How to use Attention Autism to develop language and communication


Now you’ve read Attention Autism (part one), you are familiar with the concept of ‘bucket time’ and the benefits it has to offer your child. It’s time to explore all the different stages. In sessions, it can be noisy and with so much to take in, you may want something to refer to. If you’re in need of a helping hand or memory jogger for stage two, read on…

Knowing what stage your child is working at is vital. Every stage has different aims to develop and enhance functional communication. So being familiar with your child’s goals ensures you can continue to practise at home. If you’re unsure of their goals, please ask your Speech and Language Therapist.

With all speech, language and communication goals, the aim is always to generalise skills from therapy settings to home and nursery or school life. This generalisation period will take time. Please try to stick with the plan. You will experience the benefits for your child, and it’ll make family life a little easier.

You may remember that Autistic children thrive on visuals. Let’s use their strengths to support their communication needs. It is a good idea at the start of the activity to have a visual for what’s happening now and what will happen next. If you’re anything like me, you’ll grab a pen and paper or a whiteboard and whiteboard pen, and will doodle away! You don’t need fancy photos.

On the left is a bag with Now written above it and Bag below. On the right are three children playing with Net written above and Play written below.

The attention builder

Stage two of the Attention Autism approach is called “the attention builder”. The clue is in the name, your child’s goal is to keep focused on the activity for a longer period. The duration will be different for every child, but it’s useful to time their attention, so you can report progress back to your therapist.

Parents are often worried about doing something wrong. If it all goes a bit pear-shaped or not as you expected, don’t panic! This is the time to ask yourself, did my child have fun? Did they engage in the activity? It’s very helpful to reflect on the experience. What could you do that would make the activity easier for your child to access? (For example, did you set up the activity before your child entered the room? This would allow for a smoother session, so that waiting time was minimal.)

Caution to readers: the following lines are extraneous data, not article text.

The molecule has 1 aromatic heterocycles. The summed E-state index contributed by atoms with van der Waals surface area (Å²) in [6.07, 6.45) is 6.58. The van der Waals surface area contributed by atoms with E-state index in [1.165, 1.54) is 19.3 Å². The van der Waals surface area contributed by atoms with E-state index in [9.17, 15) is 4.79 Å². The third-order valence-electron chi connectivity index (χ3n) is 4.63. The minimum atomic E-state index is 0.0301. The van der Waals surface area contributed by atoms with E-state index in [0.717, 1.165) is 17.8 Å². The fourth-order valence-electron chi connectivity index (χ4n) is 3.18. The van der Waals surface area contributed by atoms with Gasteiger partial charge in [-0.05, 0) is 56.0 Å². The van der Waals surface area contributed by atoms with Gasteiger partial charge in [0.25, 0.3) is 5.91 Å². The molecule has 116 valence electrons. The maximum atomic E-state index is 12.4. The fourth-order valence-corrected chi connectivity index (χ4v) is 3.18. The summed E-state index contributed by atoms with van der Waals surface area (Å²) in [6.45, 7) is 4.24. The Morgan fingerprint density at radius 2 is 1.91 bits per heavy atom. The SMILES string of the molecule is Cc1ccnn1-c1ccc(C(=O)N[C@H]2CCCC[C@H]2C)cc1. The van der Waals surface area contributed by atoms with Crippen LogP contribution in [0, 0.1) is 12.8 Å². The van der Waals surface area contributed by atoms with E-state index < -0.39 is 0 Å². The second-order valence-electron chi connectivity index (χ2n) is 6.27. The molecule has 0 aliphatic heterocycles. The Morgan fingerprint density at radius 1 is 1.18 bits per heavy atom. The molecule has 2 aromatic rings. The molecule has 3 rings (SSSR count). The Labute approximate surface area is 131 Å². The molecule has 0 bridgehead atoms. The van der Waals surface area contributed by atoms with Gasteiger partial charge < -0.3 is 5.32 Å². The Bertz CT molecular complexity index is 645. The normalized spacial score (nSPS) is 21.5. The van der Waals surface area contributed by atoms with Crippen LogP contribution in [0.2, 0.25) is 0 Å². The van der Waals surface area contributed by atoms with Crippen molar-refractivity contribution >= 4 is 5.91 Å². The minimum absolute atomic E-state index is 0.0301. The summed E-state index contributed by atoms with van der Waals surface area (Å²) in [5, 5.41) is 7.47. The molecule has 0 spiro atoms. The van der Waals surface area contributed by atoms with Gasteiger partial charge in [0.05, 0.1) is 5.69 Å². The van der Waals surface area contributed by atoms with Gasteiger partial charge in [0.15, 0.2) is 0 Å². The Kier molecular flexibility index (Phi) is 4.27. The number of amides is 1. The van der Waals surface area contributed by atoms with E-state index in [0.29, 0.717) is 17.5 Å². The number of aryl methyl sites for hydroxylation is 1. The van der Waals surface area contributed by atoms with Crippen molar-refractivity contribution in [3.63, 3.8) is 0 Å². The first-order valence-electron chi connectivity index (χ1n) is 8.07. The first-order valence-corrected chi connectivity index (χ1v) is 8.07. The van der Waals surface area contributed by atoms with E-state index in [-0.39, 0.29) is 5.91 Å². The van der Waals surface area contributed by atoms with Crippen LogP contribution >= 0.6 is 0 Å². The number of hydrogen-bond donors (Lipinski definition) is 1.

Three ideas for stage two activities

There are so many ideas out there, which at times can feel overwhelming. I’m always looking for the easiest options to present to you to reduce overwhelm and allow it to feel manageable.

Remember this is about having fun. Your child’s communication will benefit from you relaxing and having this structured approach.

Here are our three top ideas for stage two attention Autism activities:

1. Flour castles

You’ll need:

  • Container, cup or glass
  • Flour
  • Sheet (for the table/floor) (optional)

This is a fun-filled activity to try. But it can get a little messy!

Fill a small glass, cup or container with flour and flip the cup over to build flour castles. It’s great to engage your child especially with the “Splat” at the end.

2. Paint balls

Another activity which is a little bit cleaner is ‘Paint balls’.

You’ll need:

  • Tray, container
  • Paint
  • Rubber balls or marbles
  • Paper (optional)

First dip the marbles into the paint, then drop into the container and roll it around to make a pattern. You could always make a pattern on some paper.

I love to use everyday objects in therapy, so when I came across this next idea, it was added to the list. It’s simple, effective, not to mention clean!

3. Skittles

You’ll need:

  • A packet of skittles
  • Warm water
  • Plate

You’ll need to create a circle of skittles around the edge of the plate. Then add small amounts of warm water to the plate and watch the rainbow of colours appear.

These activities offer a sequence to build and sustain your child’s attention. Remember the key is to have fun. Create meaningful interactions that your child cannot miss! If they can learn to hold their attention, they can learn to use functional skills.

Now you’ve got ideas for stage two activities. Go ahead and carry them out.

Have fun!

If you need speech, language or communication support or advice, I am always here to help.

Find a speech and language therapist for your child in London. Are you concerned about your child’s speech, feeding or communication skills and don’t know where to turn? Please contact me and we can discuss how I can help you or visit my services page.


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